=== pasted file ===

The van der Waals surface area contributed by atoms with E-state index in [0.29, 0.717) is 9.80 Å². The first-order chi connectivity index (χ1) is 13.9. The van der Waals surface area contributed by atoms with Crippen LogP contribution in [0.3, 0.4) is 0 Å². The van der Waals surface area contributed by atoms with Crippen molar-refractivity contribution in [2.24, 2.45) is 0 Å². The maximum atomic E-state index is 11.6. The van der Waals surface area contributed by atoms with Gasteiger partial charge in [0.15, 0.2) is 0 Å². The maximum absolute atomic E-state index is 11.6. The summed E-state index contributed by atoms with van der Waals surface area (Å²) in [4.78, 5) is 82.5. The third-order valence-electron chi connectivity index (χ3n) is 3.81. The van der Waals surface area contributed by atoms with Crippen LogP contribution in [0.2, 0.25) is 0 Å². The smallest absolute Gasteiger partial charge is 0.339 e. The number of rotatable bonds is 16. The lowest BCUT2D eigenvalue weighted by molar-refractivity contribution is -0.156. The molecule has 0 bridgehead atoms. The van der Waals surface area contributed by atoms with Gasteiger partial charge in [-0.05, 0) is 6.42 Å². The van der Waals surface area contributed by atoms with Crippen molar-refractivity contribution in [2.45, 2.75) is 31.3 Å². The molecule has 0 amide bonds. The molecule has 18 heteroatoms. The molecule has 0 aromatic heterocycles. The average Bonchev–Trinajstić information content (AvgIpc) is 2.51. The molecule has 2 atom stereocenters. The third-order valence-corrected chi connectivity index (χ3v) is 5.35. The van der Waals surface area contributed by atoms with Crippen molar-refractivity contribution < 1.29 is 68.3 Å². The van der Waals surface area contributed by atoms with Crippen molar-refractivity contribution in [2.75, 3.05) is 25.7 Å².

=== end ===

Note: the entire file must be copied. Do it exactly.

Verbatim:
The van der Waals surface area contributed by atoms with E-state index in [0.29, 0.717) is 9.80 Å². The first-order chi connectivity index (χ1) is 13.9. The van der Waals surface area contributed by atoms with Crippen LogP contribution in [0.3, 0.4) is 0 Å². The van der Waals surface area contributed by atoms with Crippen molar-refractivity contribution in [2.24, 2.45) is 0 Å². The maximum atomic E-state index is 11.6. The van der Waals surface area contributed by atoms with Gasteiger partial charge in [0.15, 0.2) is 0 Å². The maximum absolute atomic E-state index is 11.6. The summed E-state index contributed by atoms with van der Waals surface area (Å²) in [4.78, 5) is 82.5. The third-order valence-electron chi connectivity index (χ3n) is 3.81. The van der Waals surface area contributed by atoms with Crippen LogP contribution in [0.2, 0.25) is 0 Å². The smallest absolute Gasteiger partial charge is 0.339 e. The number of rotatable bonds is 16. The lowest BCUT2D eigenvalue weighted by molar-refractivity contribution is -0.156. The molecule has 0 bridgehead atoms. The van der Waals surface area contributed by atoms with Gasteiger partial charge in [-0.05, 0) is 6.42 Å². The van der Waals surface area contributed by atoms with Crippen molar-refractivity contribution in [2.45, 2.75) is 31.3 Å². The molecule has 0 amide bonds. The molecule has 18 heteroatoms. The molecule has 0 aromatic heterocycles. The average Bonchev–Trinajstić information content (AvgIpc) is 2.51. The molecule has 2 atom stereocenters. The third-order valence-corrected chi connectivity index (χ3v) is 5.35. The van der Waals surface area contributed by atoms with Crippen molar-refractivity contribution < 1.29 is 68.3 Å². The van der Waals surface area contributed by atoms with Crippen molar-refractivity contribution in [2.75, 3.05) is 25.7 Å².